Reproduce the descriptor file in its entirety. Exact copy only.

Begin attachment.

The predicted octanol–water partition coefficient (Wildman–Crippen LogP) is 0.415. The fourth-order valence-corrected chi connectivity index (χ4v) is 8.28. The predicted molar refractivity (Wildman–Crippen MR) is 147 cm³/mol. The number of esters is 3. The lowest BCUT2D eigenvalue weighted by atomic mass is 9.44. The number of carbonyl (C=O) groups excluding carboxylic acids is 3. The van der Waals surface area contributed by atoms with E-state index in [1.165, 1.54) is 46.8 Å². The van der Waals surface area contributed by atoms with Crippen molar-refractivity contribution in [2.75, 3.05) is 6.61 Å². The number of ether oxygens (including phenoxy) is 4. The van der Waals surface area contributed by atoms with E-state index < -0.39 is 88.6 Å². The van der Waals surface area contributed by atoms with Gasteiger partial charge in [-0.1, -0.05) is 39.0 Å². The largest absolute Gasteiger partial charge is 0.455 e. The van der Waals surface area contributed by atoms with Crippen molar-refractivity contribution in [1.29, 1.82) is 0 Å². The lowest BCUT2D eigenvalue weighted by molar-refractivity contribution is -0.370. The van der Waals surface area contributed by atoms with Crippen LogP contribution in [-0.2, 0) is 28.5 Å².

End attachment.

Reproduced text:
The predicted octanol–water partition coefficient (Wildman–Crippen LogP) is 0.415. The fourth-order valence-corrected chi connectivity index (χ4v) is 8.28. The predicted molar refractivity (Wildman–Crippen MR) is 147 cm³/mol. The number of esters is 3. The lowest BCUT2D eigenvalue weighted by atomic mass is 9.44. The number of carbonyl (C=O) groups excluding carboxylic acids is 3. The van der Waals surface area contributed by atoms with E-state index in [1.165, 1.54) is 46.8 Å². The van der Waals surface area contributed by atoms with Crippen molar-refractivity contribution in [2.75, 3.05) is 6.61 Å². The number of ether oxygens (including phenoxy) is 4. The van der Waals surface area contributed by atoms with E-state index < -0.39 is 88.6 Å². The van der Waals surface area contributed by atoms with Gasteiger partial charge in [-0.1, -0.05) is 39.0 Å². The largest absolute Gasteiger partial charge is 0.455 e. The van der Waals surface area contributed by atoms with Crippen molar-refractivity contribution in [1.29, 1.82) is 0 Å². The lowest BCUT2D eigenvalue weighted by molar-refractivity contribution is -0.370. The van der Waals surface area contributed by atoms with Crippen LogP contribution in [-0.2, 0) is 28.5 Å².